Eva Hesse, San Francisco Museum of Modern Art, San Francisco, 2002; Eva Hesse: A Retrospective, Yale University Art Gallery, New Haven, Connecticut, 1992; Eva Hesse: A Retrospective of the Drawings, Allen Memorial Art Museum, Oberlin College, Oberlin, Ohio, 1982–83; Eva Hesse: Sculpture, Whitechapel Art Gallery, London, 1979; Eva Hesse: A Memorial Exhibition, Solomon R. Guggenheim Museum, New York City, 1972
Pathmakers: Women in Art, Craft, and Design, Midcentury and Today, 2015–16
Inside the Visible, 1996
Four Centuries of Women’s Art: The National Museum of Women in the Arts, 1990–91
About the Artist
Eva Hesse’s use of unconventional materials, such as rubber, cord, translucent fiberglass, and latex, made her one of the most original and influential sculptors of the 1960s.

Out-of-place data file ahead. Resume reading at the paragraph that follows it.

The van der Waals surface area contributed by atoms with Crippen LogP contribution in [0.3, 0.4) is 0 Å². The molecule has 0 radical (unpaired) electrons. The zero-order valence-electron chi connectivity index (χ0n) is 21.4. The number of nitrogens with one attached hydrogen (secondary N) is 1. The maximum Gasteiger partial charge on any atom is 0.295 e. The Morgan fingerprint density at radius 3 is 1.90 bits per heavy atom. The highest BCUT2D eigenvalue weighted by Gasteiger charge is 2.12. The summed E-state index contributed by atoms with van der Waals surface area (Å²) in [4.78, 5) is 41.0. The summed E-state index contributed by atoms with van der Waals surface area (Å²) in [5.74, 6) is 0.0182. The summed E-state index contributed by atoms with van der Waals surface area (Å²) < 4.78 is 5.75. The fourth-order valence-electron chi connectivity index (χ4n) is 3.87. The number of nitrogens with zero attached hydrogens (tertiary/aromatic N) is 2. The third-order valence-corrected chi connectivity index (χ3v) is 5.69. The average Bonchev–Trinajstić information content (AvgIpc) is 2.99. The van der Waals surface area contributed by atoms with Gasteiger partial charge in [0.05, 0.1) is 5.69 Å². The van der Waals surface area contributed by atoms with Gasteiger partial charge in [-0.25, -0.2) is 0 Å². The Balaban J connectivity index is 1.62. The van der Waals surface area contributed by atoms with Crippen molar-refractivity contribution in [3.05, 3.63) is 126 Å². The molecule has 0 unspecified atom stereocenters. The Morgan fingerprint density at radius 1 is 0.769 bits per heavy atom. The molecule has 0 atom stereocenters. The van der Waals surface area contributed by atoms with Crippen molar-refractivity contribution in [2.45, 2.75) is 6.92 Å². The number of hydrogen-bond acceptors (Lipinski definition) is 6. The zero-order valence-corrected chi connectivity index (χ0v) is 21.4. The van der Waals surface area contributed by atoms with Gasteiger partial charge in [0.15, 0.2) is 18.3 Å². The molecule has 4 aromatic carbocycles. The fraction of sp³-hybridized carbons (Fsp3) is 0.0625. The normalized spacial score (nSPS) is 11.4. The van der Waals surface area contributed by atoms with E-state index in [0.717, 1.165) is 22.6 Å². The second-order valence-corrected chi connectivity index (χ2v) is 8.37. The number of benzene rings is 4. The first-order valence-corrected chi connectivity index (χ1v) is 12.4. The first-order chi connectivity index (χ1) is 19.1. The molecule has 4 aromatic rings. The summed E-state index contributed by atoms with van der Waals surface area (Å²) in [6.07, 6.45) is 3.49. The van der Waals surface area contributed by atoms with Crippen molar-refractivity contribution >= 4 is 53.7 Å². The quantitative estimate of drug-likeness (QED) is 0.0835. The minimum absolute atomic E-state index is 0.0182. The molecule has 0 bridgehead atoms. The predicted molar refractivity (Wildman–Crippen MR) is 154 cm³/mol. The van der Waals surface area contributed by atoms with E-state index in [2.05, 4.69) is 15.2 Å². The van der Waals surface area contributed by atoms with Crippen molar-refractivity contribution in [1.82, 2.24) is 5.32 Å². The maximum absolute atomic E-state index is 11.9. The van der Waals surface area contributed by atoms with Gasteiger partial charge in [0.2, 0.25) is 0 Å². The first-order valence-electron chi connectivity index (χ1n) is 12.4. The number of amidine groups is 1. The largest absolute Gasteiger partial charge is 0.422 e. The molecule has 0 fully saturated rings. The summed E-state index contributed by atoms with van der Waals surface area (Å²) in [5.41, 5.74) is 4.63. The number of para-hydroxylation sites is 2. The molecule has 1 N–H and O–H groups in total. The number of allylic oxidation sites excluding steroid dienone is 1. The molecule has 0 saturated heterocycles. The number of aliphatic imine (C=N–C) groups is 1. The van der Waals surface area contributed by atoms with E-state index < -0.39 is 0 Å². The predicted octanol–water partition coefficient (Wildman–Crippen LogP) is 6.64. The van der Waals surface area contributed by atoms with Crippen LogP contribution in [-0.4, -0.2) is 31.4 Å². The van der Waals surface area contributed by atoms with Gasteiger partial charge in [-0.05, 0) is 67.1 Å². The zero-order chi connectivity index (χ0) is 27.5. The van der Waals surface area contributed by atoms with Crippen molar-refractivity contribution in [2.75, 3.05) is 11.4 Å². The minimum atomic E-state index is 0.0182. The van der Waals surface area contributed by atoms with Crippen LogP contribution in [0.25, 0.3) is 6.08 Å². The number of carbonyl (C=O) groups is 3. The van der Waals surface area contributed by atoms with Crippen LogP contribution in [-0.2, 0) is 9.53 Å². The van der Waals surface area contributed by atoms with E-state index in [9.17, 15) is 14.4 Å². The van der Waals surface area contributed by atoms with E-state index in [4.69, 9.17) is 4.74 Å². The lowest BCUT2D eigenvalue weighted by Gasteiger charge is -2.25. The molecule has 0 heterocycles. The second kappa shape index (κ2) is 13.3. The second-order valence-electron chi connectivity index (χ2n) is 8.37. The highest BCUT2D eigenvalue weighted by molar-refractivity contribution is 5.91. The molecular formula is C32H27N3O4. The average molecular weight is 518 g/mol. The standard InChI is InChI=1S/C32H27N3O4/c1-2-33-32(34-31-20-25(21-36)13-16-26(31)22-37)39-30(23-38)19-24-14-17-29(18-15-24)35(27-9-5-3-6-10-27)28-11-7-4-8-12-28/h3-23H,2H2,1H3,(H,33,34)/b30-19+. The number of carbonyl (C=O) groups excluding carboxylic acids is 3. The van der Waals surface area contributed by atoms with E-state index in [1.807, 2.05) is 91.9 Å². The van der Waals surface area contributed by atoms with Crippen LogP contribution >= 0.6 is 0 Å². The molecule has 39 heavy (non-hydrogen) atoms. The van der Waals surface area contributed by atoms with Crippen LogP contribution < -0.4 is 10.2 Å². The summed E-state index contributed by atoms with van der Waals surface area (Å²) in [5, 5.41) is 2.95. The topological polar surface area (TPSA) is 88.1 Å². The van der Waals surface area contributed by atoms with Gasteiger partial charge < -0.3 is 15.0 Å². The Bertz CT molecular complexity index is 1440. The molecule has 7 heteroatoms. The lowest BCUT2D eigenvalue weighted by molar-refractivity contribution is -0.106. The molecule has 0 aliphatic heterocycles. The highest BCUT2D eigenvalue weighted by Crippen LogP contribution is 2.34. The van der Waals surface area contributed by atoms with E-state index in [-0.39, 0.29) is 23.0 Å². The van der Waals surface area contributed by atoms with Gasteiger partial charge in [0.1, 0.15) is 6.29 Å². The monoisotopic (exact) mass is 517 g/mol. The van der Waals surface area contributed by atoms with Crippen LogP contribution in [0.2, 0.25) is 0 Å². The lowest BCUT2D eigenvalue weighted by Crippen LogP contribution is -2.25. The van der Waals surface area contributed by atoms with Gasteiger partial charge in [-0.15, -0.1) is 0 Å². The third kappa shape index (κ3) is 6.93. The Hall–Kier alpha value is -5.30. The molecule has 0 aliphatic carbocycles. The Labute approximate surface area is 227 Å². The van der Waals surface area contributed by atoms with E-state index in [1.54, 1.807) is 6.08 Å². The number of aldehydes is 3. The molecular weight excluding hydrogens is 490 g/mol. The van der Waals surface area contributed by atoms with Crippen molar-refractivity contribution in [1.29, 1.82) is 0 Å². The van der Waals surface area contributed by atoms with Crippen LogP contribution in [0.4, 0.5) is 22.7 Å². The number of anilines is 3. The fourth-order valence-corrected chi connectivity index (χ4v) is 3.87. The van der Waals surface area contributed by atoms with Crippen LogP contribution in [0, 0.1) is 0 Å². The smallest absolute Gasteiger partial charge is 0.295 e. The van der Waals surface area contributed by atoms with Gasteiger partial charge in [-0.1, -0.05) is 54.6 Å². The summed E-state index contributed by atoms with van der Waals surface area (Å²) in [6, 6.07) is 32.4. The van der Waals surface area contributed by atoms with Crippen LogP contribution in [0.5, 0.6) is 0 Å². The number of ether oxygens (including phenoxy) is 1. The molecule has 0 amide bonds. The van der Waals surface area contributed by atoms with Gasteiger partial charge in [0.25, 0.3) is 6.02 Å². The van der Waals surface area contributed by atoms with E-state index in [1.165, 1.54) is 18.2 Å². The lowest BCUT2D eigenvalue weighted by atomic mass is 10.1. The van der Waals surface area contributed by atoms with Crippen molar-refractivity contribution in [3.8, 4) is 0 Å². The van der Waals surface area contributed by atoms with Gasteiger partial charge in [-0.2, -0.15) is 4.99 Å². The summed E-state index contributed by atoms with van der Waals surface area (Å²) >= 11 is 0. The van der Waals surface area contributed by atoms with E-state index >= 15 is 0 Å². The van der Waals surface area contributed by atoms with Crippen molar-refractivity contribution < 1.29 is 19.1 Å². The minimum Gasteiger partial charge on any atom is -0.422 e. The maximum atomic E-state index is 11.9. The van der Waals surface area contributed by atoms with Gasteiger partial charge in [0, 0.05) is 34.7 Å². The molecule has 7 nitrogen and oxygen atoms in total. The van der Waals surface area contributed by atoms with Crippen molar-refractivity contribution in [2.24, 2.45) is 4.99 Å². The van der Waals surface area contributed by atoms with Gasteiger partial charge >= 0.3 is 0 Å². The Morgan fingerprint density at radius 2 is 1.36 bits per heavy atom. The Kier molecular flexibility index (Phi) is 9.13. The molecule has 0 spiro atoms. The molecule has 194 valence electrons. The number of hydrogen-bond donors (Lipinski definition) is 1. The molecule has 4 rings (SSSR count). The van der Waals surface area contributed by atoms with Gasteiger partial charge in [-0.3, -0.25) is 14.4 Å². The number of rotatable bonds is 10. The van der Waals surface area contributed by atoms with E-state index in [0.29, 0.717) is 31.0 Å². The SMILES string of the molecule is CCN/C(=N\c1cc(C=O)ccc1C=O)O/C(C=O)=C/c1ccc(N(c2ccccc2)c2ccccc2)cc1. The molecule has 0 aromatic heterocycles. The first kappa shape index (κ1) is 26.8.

Hesse also used techniques traditionally associated with feminine occupations, such as wrapping, winding, and threading. Though abstract, her sculptures retain references to the body and expressed seemingly contradictory associations: female/male, soft/hard, or freedom/confinement. Considered a part of Eccentric Abstraction or Post-Minimalism, Hesse’s sculptures possess a psychological intensity that helped broaden the possibilities for sculptors in a decade dominated by Minimalism.
Born to an Orthodox Jewish family in Hamburg, Germany, Hesse and her family fled Nazi Germany for the U.S. in 1939. Hesse studied in New York City and at the Yale School of Art and Architecture. A year after her first solo exhibition, German collector Arnhard Scheidt invited Hesse and her husband Tom Doyle to spend a year in Kettwig-am-Ruhr working in an empty factory space.
While there, Hesse first created sculpture using industrial materials. Despite her untimely death of a brain tumor in 1970, Hesse’s work has continued to influence other artists to this day. Her allusions to body parts, sexuality, and a feminine element have made her work particularly meaningful to many female sculptors, including Petah Coyne, Rona Pondick, and Kiki Smith.